Asked about Trump potentially meeting Prime Minister Theresa May, Farage said: "Come and schmooze Theresa - don't touch her, for goodness sake," before offering to attend "as the responsible adult role, to make sure everything's OK."
Several women have accused Trump of sexual assaults, which he denies.
A top U.N. humanitarian aid official for Syria says he expects continued U.S. help in efforts to support beleaguered Syrian civilians under Donald Trump's presidency.
Jan Egeland also cited reports Thursday from Syria that "the last food rations are being distributed as we speak" in besieged eastern parts of the city of Aleppo.
Speaking to reporters in Geneva, Egeland said the U.N. needs "continued, uninterrupted U.S. help and engagement in the coming months," and noted that progress is made only when the United States and Russia, a backer of Syrian President Bashar Assad, are leading the diplomatic efforts.
Egeland, the aid chief in U.N. envoy Staffan de Mistura's office, said he could not speculate about whether the prospect of improved U.S.-Russia relations under Trump would have an impact.
France's president says European nations need strong, clear strategies on security and the economy as Donald Trump takes over the U.S. presidency, amid concerns that his victory will fortify populists who want to dismantle the EU.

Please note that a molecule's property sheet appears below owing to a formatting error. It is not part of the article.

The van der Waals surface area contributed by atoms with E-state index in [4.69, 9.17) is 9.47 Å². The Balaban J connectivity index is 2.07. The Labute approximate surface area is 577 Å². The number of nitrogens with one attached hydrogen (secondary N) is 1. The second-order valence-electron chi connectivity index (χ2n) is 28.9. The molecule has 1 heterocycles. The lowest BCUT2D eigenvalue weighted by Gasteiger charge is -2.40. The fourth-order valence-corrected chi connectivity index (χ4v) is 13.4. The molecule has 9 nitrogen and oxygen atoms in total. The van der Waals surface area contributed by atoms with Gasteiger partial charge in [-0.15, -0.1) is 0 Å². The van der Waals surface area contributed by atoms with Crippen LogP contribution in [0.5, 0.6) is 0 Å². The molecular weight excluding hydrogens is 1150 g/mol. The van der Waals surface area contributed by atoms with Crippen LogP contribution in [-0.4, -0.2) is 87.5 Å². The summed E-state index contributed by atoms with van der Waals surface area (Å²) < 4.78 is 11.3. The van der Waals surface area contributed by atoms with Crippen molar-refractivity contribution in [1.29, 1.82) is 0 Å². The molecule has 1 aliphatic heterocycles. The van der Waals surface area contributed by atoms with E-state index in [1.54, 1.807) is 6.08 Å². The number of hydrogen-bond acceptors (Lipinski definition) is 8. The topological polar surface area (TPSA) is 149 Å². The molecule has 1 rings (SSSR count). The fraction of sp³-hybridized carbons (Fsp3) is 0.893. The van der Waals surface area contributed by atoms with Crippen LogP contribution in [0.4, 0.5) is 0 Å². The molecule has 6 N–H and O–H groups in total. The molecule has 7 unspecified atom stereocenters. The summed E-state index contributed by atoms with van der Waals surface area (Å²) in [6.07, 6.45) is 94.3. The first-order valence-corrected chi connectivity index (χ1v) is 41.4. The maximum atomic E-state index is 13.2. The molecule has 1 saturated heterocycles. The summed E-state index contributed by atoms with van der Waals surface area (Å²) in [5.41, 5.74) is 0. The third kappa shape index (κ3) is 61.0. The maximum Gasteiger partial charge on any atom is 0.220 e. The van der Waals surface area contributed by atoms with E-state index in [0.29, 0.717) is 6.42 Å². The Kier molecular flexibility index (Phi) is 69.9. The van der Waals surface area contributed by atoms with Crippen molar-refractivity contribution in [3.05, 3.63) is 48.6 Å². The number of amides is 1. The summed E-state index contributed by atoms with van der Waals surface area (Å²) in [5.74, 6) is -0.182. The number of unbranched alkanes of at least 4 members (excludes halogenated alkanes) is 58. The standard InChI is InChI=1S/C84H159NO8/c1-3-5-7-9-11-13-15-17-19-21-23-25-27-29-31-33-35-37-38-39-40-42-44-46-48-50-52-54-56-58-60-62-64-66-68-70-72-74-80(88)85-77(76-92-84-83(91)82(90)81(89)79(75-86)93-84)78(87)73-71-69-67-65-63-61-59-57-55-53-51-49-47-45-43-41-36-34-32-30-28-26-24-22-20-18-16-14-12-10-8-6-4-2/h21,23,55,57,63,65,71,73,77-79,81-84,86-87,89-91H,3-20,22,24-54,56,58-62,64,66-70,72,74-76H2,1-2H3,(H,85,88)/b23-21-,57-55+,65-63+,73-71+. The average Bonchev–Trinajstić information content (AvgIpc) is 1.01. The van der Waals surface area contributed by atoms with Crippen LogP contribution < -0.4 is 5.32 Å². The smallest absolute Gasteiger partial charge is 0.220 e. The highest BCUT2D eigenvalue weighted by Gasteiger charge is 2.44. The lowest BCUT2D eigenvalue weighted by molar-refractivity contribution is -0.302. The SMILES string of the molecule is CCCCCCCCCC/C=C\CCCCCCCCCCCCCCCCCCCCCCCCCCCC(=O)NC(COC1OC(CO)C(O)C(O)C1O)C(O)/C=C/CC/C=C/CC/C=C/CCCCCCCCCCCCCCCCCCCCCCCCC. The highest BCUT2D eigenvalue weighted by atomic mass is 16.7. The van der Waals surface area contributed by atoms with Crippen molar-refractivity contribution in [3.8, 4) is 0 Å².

Francois Hollande said Thursday that Trump's election "obliges Europeans to be clear and lucid and capable of facing the challenges that concern them."
Hollande, who had endorsed Hillary Clinton, also suggested European countries should be ready to stand up to Trump if necessary. "Europe wishes to be together with the U.S. but has to be in a position to decide for itself, too."
A leading contender in France's presidential elections in April and May is far right leader Marine Le Pen, who wants to quit the EU and who hailed Trump's victory, saying it "buried the old order."
Danish Prime Minister Lars Loekke Rasmussen, after meeting Hollande in Paris, urged a more decisive European Union following Britain's decision to leave. He called for clearer policies on security and migration, amid criticism that Europe is too lax on both, saying "this is where the European Union needs to deliver."
An Israeli Cabinet minister has called for a renewed wave of settlement construction now that President-elect Donald Trump is signaling an end to longstanding White House opposition to the settlements.
Science Minister Ofir Akunis told Army Radio Thursday that, "We need to think how we move forward now when the administration in Washington, the Trump administration and his advisers, are saying that there is no place for a Palestinian state."
Earlier, Jason Greenblatt, one of Trump's advisers on Israel, told Army Radio that Trump doesn't believe settlement activity should be condemned and doesn't view the settlements as an obstacle to peace with the Palestinians.